Don’t you deserve at least one day to write? Write 4 a Day is a new series of monthly one-day writing retreats in upstate New York. There is

  • no workshop
  • no agenda
  • no required activities
  • no assignments
  • no schedule
  • no WiFi

Write. Don’t write. Think. Daydream. Doodle. Outline. Come for the whole day or just for part of it; network, collaborate or write solo; wander the woods, hills, fields and streams of Universal Pathways for inspiration (bring sturdy shoes) or sit in a comfy chair and brainstorm. It’s up to you. Details, including address and cost, can be found at

Stephen A. DiBiase Poetry Prize deadline January 29
Details on this call for submissions for the Stephen A DiBiase Poetry Prize:

  • $1,000 in total awards, with at least $500 to the top entry
  • Postmark deadline: January 29, 2016
  • No fee to enter.  Open to all.  Except as noted below, no rules regarding subject or format.
  • Send one copy of one poem that you have created.  No identifying information on or in the piece.
  • Include the following on a separate sheet of paper: your name, mailing address, email address where we can reach you, title or first line of your submission, county of residence (we ask this because there may be a bonus if the top entry is deemed “local”), indication of if you read or perform your poetry at open mics (tell us where you most often do this since there may be a bonus if the top entry is from a “community” poet).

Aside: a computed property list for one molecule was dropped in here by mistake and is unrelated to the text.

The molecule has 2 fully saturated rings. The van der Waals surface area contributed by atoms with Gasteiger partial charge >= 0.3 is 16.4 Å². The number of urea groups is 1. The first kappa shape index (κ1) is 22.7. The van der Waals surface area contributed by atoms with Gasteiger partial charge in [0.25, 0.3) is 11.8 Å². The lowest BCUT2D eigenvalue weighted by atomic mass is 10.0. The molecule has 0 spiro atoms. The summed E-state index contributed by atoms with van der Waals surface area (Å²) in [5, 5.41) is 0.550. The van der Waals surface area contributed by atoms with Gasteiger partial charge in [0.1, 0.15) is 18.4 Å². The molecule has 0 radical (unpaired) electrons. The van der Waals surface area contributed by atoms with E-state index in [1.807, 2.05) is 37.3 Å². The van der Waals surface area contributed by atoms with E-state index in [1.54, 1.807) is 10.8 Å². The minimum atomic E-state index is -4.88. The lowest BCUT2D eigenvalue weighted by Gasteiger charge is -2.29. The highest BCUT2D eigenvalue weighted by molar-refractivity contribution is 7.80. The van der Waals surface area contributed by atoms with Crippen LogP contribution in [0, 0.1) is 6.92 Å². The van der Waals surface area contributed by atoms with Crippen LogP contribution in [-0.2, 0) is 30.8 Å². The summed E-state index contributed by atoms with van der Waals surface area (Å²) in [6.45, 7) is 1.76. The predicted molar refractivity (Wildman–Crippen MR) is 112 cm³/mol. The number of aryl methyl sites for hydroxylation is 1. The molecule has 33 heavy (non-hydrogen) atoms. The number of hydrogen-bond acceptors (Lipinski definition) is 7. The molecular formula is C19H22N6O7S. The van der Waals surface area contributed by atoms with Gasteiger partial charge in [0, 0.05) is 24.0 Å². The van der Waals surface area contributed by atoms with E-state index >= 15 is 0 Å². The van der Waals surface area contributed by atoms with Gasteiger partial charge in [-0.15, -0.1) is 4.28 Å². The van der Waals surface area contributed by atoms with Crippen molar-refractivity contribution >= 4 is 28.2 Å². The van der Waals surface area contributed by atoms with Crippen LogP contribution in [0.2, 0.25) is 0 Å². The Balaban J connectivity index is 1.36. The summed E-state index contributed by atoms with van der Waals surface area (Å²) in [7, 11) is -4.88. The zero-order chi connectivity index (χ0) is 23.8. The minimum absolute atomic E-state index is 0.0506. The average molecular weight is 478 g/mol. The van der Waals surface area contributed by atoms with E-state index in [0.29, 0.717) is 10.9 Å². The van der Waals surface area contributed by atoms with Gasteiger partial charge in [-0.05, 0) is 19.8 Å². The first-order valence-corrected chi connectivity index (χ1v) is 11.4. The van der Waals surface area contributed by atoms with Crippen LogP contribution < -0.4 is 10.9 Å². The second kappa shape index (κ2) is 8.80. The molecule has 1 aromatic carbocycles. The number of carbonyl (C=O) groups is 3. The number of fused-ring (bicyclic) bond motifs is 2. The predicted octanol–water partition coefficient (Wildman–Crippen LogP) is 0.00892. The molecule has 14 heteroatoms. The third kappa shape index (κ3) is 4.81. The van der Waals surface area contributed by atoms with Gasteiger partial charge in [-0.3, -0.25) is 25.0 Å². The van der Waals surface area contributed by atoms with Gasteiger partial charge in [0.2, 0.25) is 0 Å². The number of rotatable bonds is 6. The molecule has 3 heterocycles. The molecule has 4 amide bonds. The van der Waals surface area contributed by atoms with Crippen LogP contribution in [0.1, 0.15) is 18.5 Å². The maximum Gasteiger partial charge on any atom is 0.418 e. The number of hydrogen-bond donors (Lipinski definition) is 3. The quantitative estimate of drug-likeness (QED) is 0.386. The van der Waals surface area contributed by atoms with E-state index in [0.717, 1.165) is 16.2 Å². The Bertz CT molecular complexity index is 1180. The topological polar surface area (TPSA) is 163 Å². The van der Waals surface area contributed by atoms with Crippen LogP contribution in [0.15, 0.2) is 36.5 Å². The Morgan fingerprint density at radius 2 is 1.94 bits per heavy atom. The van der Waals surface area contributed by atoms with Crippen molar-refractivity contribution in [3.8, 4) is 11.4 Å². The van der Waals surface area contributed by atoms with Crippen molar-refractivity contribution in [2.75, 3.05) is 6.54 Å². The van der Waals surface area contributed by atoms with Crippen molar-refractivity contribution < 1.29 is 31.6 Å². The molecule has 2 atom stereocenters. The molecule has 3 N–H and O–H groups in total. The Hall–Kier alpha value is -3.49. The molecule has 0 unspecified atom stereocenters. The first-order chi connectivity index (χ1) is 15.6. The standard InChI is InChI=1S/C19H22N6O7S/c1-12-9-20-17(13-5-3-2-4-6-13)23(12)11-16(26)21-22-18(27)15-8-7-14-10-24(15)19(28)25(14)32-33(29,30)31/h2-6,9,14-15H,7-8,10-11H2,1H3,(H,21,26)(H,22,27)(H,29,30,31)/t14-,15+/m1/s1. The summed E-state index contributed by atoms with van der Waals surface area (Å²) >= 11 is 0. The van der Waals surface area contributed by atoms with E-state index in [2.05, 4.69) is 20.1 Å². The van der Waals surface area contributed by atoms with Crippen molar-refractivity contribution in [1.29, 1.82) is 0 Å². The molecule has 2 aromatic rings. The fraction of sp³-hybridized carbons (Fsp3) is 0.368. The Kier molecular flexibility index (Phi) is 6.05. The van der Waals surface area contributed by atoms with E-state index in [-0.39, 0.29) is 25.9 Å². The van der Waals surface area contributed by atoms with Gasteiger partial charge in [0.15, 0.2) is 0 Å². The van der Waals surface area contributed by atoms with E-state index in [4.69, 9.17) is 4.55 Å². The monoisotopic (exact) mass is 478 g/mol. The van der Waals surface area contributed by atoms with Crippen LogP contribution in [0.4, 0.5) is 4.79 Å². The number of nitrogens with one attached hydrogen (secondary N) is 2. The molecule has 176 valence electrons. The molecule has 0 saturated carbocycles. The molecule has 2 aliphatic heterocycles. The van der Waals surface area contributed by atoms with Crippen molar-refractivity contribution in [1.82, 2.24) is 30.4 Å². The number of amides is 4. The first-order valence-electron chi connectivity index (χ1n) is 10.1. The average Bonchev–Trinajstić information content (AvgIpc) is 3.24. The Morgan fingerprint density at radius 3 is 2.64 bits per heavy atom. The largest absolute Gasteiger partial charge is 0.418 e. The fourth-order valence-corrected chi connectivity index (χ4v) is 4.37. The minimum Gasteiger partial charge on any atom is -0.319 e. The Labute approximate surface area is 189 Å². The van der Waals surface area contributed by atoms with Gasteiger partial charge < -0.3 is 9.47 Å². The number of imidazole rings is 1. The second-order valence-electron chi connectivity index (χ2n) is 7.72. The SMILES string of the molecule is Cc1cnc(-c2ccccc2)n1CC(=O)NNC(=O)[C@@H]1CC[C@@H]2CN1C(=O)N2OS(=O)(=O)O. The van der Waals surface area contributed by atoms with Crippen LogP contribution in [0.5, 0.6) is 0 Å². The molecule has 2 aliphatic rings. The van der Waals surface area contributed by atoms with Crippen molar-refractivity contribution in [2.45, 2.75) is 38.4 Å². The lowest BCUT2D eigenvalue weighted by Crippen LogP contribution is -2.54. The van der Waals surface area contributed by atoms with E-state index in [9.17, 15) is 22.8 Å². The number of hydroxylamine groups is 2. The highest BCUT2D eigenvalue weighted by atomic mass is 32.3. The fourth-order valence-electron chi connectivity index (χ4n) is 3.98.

• Send your one poem and cover sheet to: Bob Sharkey, 19 Hunter Avenue, Latham, NY 12110
  • Email for inquires (not submissions):

Publisher interested in local and regional history titles from New York and New Jersey
A note from Stevie Edwards: I am the NY and NJ Commissioning Editor for The History Press, a publisher of local and regional nonfiction titles.The History Press and will be focusing upon local and regional history titles from New York and New Jersey. We are a traditional, full-service press that focuses exclusively on publishing accessible local and regional histories, and we love to work with authors who have strong ties to the communities they are writing about. We are always looking for new authors and have had quite a bit of success with past books in the Hudson Valley region, such as Lost Towns of the Hudson Valley, Upper Hudson Valley Beer, Hauntings of the Hudson River Valley and Hudson Valley Food & Farming.